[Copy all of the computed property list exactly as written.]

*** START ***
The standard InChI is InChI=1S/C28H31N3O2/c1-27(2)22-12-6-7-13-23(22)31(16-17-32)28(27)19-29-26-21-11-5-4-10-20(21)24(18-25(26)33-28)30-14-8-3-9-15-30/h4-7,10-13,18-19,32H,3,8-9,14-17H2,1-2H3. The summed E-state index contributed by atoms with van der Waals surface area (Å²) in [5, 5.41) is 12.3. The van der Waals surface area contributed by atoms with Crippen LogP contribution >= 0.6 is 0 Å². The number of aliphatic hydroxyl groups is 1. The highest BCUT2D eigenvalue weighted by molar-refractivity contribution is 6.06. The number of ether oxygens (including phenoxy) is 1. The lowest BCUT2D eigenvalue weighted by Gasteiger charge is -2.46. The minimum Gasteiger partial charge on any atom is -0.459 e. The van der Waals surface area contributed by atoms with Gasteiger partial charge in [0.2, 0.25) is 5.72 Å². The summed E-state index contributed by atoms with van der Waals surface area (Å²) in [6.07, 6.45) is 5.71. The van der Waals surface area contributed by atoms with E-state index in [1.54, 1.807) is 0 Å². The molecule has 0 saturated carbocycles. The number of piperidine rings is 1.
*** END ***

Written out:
The standard InChI is InChI=1S/C28H31N3O2/c1-27(2)22-12-6-7-13-23(22)31(16-17-32)28(27)19-29-26-21-11-5-4-10-20(21)24(18-25(26)33-28)30-14-8-3-9-15-30/h4-7,10-13,18-19,32H,3,8-9,14-17H2,1-2H3. The summed E-state index contributed by atoms with van der Waals surface area (Å²) in [5, 5.41) is 12.3. The van der Waals surface area contributed by atoms with Crippen LogP contribution >= 0.6 is 0 Å². The number of aliphatic hydroxyl groups is 1. The highest BCUT2D eigenvalue weighted by molar-refractivity contribution is 6.06. The number of ether oxygens (including phenoxy) is 1. The lowest BCUT2D eigenvalue weighted by Gasteiger charge is -2.46. The minimum Gasteiger partial charge on any atom is -0.459 e. The van der Waals surface area contributed by atoms with Gasteiger partial charge in [0.2, 0.25) is 5.72 Å². The summed E-state index contributed by atoms with van der Waals surface area (Å²) in [6.07, 6.45) is 5.71. The van der Waals surface area contributed by atoms with E-state index in [1.54, 1.807) is 0 Å². The molecule has 0 saturated carbocycles. The number of piperidine rings is 1.